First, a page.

That-trace effect is the phenomenon that the complementizer (that) cannot be followed by a trace (except in relative clauses) in some languages (e.g. English). Thus, in languages showing the that-t(race) effect, a subject cannot be extracted when it follows that. This is shown by the contrast in (i) and (ii).
(i) who did you think [CP t' [C' e [IP t would win ]]] (ii) *who did you think [CP t' [C' that [IP t would win ]]]
As noted, the that-t effect is not a universal phenomenon. It is absent in e.g. Dutch, as shown by the fact that the Dutch translation of (ii) is grammatical:
(iii) wie denk je [CP t' [C' dat [IP t gewonnen heeft ]]]
- Chomsky, N. 1986b. Barriers, MIT Press, Cambridge, Mass.
- Chomsky, N. 1981. Lectures on Government and Binding, Foris, Dordrecht.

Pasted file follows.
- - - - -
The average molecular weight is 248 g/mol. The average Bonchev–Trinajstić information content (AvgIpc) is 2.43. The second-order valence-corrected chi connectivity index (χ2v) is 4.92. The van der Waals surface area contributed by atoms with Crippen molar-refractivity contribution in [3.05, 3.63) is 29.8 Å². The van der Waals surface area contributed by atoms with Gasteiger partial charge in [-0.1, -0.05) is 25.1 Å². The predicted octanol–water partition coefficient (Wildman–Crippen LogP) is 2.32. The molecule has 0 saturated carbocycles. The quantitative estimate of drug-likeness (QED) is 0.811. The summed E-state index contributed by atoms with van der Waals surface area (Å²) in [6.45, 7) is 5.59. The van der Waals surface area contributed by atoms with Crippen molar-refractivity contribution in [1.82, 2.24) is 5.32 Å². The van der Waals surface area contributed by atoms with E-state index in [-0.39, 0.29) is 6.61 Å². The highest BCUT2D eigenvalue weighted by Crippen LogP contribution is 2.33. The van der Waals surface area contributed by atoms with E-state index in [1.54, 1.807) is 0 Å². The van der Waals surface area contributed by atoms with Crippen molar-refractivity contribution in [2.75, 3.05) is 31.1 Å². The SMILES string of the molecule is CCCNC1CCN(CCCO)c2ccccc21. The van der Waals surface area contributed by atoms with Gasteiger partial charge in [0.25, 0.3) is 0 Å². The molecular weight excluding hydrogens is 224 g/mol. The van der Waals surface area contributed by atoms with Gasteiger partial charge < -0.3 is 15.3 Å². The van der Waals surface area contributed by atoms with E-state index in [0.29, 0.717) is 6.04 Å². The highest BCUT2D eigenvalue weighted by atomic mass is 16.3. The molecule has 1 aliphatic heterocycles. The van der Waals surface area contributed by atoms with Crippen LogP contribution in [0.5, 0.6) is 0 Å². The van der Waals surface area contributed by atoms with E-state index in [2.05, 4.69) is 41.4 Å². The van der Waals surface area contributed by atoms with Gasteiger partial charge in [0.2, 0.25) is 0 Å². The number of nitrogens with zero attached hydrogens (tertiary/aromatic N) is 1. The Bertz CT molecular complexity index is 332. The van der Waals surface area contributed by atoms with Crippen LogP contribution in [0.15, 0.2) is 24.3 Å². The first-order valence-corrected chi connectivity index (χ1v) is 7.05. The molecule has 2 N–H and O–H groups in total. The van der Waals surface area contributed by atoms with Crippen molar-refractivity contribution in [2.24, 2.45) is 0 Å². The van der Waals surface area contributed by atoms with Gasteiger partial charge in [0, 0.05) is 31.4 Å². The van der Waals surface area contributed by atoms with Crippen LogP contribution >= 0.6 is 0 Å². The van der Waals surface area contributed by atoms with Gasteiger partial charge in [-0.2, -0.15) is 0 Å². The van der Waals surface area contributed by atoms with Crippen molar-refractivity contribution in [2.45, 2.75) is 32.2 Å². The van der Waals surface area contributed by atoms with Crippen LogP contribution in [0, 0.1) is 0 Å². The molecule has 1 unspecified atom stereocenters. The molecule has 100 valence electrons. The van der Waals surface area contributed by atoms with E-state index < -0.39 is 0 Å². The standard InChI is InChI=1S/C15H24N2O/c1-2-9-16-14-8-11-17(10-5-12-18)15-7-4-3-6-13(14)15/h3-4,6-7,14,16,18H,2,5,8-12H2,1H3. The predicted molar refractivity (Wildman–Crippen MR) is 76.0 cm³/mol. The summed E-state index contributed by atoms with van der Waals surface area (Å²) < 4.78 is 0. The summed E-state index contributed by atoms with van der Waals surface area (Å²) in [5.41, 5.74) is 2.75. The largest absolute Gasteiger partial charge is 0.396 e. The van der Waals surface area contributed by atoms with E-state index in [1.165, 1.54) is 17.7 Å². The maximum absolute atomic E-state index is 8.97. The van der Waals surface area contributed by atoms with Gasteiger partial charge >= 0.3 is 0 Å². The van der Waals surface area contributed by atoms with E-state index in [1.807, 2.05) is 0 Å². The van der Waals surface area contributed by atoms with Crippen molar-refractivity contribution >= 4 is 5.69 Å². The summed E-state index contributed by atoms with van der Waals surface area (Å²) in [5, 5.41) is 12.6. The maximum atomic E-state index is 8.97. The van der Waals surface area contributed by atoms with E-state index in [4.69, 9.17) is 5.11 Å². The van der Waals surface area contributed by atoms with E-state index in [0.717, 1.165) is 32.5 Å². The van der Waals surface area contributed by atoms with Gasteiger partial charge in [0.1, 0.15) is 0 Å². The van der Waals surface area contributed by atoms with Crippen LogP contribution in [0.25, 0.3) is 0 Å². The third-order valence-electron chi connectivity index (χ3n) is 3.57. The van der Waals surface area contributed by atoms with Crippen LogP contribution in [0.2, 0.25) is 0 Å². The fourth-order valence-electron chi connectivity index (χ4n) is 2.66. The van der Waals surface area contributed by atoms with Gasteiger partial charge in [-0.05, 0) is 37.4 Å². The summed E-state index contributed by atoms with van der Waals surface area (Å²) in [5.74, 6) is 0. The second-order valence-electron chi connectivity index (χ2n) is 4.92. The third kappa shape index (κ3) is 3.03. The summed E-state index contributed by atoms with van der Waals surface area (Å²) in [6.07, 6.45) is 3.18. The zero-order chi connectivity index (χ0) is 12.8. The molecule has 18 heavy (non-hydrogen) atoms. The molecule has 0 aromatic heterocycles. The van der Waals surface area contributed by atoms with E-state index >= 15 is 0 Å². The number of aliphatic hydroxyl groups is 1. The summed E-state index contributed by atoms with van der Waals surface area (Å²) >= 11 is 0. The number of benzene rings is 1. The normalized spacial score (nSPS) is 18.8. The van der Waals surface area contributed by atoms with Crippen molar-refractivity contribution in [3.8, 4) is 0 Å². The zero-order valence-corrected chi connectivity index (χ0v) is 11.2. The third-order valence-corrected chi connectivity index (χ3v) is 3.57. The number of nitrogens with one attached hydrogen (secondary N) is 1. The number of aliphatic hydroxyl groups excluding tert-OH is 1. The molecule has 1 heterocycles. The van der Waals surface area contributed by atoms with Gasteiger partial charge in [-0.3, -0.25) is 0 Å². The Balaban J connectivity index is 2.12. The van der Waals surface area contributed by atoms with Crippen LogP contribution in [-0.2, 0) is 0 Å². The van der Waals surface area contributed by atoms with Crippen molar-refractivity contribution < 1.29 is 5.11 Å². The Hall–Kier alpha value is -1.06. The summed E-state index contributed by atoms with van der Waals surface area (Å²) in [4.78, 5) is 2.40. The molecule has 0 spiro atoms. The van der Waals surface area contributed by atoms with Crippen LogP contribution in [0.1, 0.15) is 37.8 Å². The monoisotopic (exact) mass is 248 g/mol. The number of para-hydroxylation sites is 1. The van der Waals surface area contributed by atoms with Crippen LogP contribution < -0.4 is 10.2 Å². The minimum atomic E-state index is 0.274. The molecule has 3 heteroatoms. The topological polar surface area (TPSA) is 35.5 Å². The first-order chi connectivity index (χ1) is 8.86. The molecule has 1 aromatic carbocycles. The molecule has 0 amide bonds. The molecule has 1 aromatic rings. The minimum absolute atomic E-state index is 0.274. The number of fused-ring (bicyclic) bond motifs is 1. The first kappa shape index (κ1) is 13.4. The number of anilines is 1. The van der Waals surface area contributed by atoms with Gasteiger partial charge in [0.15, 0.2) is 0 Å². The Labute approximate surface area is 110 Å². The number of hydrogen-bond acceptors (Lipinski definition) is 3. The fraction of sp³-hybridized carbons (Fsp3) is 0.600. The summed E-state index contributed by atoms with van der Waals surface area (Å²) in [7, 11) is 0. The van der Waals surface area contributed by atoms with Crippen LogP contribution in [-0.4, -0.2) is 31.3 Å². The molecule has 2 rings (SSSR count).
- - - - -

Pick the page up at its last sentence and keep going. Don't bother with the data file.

- Chomsky, N. & H. Lasnik 1977. Filters and Control, Linguistic Inquiry 8-3, 425-504
- Kayne, R. 1984. Connectedness and binary branching, Foris, Dordrecht
- Perlmutter, D. 1971. Deep and Surface Structure Constraints in Syntax, Holt, Rinehart and Winston:New York.
- Pesetsky, D. 1982. Paths and categories, diss. MIT.
- Taraldsen, T. 1978. On the Nominative Island Condition, vacuous application and the that-trace filter, distributed by IULC.
|CAT||This article needs proper categorization. You can help Glottopedia by categorizing it|
Please do not remove this block until the problem is fixed.